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Growth and enduring epidemic diseases

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  • Bell, Clive
  • Gersbach, Hans

Abstract

This paper analyzes the interplay of human capital formation and economic growth when there is premature adult mortality. Failing adequate insurance arrangements, a long wave of such mortality can so undermine human capital formation as to induce an economic collapse. In nuclear family structures, random matching of partners is superior to assortative mating only if the shock is not too big and initial levels of human capital are not too low. Full pooling of mortality risks with equal treatment of all children in extended families may fend off a general collapse, depending on the initial conditions and the size and duration of the shock. To avoid undesirable effects on expectations, awareness campaigns should be complemented by policies that credibly promise to reduce future mortality. If mortality depends on the general level of human capital, indeterminacy can arise in the form of more than one rational expectations path.

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Bibliographic Info

Article provided by Elsevier in its journal Journal of Economic Dynamics and Control.

Volume (Year): 37 (2013)
Issue (Month): 10 ()
Pages: 2083-2103

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Handle: RePEc:eee:dyncon:v:37:y:2013:i:10:p:2083-2103

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Web page: http://www.elsevier.com/locate/jedc

Related research

Keywords: Epidemic diseases; HIV/AIDS; Growth; Collapse; Pooling;

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References

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  1. Bruhns, Ramona, 2006. "The Long-run Effects of HIV/AIDS in Kenya," MPRA Paper 952, University Library of Munich, Germany.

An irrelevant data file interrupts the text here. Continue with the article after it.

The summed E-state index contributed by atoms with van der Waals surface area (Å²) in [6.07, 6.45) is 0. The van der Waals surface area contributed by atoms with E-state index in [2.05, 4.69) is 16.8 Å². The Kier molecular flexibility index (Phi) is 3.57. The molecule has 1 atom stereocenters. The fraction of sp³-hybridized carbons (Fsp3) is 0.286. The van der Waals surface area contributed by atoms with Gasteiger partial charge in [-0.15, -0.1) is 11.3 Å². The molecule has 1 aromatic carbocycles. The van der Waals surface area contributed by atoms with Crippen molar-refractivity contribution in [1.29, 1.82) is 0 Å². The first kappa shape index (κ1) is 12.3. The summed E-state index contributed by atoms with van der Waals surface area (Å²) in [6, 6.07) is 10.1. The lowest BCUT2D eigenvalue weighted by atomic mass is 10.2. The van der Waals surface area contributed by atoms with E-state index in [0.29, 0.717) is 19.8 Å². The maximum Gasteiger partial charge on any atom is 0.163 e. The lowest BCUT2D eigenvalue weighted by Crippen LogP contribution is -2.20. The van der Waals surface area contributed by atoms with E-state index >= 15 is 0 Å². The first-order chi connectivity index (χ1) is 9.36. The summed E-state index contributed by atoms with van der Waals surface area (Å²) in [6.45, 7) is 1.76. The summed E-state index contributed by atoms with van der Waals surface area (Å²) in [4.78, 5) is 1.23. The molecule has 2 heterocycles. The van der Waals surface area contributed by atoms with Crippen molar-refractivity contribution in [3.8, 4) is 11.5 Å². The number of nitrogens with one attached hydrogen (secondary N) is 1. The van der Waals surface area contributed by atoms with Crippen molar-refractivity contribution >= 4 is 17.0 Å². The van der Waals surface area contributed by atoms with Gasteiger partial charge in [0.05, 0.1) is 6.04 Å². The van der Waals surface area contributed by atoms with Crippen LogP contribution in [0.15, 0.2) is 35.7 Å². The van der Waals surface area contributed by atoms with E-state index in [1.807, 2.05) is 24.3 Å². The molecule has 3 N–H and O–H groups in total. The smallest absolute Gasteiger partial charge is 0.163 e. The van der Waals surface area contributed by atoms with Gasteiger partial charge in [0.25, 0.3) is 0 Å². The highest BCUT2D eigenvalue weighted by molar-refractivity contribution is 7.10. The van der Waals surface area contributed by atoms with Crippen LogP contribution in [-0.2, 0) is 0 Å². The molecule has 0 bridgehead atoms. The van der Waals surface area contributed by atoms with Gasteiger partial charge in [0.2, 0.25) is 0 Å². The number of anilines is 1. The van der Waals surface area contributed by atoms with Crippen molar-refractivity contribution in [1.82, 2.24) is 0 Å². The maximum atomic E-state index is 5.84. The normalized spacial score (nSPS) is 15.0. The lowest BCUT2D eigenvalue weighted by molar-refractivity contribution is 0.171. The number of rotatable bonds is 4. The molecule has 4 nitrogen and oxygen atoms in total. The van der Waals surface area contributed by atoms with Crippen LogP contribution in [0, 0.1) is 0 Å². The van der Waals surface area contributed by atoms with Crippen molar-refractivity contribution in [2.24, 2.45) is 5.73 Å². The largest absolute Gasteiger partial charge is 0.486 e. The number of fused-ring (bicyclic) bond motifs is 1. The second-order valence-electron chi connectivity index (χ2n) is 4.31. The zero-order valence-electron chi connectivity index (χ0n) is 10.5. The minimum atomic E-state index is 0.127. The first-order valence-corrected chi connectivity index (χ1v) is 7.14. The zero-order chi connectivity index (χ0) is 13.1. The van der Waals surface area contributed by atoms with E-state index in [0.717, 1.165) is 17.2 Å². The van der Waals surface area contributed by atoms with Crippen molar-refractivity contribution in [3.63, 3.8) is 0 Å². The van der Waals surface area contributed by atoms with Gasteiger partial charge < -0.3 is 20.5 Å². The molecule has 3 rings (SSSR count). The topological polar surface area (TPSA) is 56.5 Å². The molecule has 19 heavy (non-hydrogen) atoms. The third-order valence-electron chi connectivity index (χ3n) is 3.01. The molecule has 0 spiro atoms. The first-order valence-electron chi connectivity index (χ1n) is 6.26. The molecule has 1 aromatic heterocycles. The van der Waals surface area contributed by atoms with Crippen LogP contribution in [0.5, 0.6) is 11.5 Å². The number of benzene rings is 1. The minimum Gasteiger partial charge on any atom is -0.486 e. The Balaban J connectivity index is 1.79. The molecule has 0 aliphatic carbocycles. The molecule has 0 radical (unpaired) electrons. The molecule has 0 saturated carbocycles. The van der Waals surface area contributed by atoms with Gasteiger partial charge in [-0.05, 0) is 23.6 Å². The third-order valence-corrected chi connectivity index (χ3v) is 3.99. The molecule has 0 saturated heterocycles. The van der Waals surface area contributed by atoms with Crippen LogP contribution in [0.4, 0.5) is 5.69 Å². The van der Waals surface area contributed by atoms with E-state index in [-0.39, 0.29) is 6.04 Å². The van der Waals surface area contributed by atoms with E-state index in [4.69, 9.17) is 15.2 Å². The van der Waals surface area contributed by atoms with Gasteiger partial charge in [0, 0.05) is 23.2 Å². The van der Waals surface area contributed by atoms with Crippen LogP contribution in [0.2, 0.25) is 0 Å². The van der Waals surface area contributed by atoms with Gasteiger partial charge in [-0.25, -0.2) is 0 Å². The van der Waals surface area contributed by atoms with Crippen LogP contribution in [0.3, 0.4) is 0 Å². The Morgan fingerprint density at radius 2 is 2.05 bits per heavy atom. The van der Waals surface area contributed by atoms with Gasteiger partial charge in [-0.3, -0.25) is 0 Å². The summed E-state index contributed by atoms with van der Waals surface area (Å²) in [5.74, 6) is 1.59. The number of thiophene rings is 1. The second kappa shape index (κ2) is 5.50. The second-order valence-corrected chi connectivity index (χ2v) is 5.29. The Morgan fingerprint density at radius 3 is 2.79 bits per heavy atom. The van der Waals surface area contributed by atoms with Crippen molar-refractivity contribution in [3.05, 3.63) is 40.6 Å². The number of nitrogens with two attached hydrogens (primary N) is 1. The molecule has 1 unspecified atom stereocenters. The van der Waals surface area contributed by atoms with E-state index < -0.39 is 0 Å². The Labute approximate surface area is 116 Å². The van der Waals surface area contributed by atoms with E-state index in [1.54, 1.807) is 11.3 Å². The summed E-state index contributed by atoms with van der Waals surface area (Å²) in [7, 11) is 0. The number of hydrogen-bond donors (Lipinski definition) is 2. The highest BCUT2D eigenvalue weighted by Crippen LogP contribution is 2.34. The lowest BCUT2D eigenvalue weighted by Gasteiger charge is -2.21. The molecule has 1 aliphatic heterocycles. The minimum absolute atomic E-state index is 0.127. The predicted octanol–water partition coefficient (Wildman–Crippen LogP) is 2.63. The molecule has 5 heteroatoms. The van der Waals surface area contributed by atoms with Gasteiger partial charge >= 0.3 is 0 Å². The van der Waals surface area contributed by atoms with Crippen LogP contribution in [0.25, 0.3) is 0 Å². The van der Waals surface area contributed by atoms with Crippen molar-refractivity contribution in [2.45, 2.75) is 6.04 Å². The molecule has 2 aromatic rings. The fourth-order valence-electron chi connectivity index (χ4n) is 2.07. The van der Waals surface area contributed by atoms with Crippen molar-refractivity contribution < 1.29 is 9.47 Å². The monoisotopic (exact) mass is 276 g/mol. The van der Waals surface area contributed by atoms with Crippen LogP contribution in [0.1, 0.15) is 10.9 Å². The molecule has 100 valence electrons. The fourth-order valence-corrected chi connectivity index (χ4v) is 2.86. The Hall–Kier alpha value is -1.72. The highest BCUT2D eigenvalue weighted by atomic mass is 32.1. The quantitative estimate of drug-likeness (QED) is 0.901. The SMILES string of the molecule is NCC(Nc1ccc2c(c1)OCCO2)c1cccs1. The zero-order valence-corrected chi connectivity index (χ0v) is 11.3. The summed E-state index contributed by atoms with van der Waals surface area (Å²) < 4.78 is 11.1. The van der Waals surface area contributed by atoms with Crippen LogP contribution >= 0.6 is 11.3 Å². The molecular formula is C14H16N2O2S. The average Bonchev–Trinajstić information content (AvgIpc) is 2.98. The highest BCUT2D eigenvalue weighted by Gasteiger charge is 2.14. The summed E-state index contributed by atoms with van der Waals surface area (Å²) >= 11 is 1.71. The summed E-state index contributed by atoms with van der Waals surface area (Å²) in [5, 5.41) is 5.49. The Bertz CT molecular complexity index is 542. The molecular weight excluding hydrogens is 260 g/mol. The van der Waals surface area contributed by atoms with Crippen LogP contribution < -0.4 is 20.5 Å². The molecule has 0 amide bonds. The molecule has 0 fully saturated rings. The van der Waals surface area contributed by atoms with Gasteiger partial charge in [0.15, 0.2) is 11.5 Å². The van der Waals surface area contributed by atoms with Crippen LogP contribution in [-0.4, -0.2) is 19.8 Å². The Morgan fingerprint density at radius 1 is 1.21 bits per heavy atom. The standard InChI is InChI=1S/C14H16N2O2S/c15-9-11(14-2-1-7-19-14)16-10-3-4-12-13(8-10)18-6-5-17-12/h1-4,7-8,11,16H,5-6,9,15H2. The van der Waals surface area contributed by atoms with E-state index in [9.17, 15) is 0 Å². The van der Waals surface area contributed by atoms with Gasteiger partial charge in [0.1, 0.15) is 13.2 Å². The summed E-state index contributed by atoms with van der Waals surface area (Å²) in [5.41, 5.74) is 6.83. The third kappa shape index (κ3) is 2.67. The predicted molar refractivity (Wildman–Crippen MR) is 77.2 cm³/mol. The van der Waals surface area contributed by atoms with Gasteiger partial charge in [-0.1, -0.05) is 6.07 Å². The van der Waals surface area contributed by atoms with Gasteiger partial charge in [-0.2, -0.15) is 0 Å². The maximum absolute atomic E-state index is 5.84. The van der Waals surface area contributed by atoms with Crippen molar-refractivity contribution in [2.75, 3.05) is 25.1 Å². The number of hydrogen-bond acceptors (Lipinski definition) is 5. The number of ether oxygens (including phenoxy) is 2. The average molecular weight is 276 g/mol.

2. Nils-Petter Lagerl–f, 2003. "From Malthus to Modern Growth: Can Epidemics Explain the Three Regimes?," International Economic Review, Department of Economics, University of Pennsylvania and Osaka University Institute of Social and Economic Research Association, vol. 44(2), pages 755-777, 05.
  3. Amar Hamoudi & Nancy Birdsall, 2004. "AIDS and the Accumulation and Utilisation of Human Capital in Africa," Journal of African Economies, Centre for the Study of African Economies (CSAE), vol. 13(1), pages i96-i136, July.
  4. BOUCEKKINE, Raouf & DESBORDES, Rodolphe & LATZER, Hélène, 2008. "How do epidemics induce behavioral changes?," CORE Discussion Papers 2008042, Université catholique de Louvain, Center for Operations Research and Econometrics (CORE).
  5. Peter Lorentzen & John McMillan & Romain Wacziarg, 2005. "Death and Development," NBER Working Papers 11620, National Bureau of Economic Research, Inc.
  6. Yamano, Takashi & Jayne, Thomas S., 2004. "Working-age Adult Mortality and Primary School Attendance in Rural Kenya," Food Security Collaborative Policy Briefs 54645, Michigan State University, Department of Agricultural, Food, and Resource Economics.
  7. Robert J. Barro, 2013. "Inflation and Economic Growth," Annals of Economics and Finance, Society for AEF, vol. 14(1), pages 121-144, May.
  8. Anne Case & Christina Paxson & Joseph Ableidinger, 2002. "Orphans in Africa," NBER Working Papers 9213, National Bureau of Economic Research, Inc.
  9. David N. Weil & Oded Galor, 1999. "From Malthusian Stagnation to Modern Growth," American Economic Review, American Economic Association, vol. 89(2), pages 150-154, May.
  10. Evans, David & Miguel, Edward A., 2005. "Orphans and Schooling in Africa: A Longitudinal Analysis," Center for International and Development Economics Research, Working Paper Series qt14w3s2fh, Center for International and Development Economics Research, Institute for Business and Economic Research, UC Berkeley.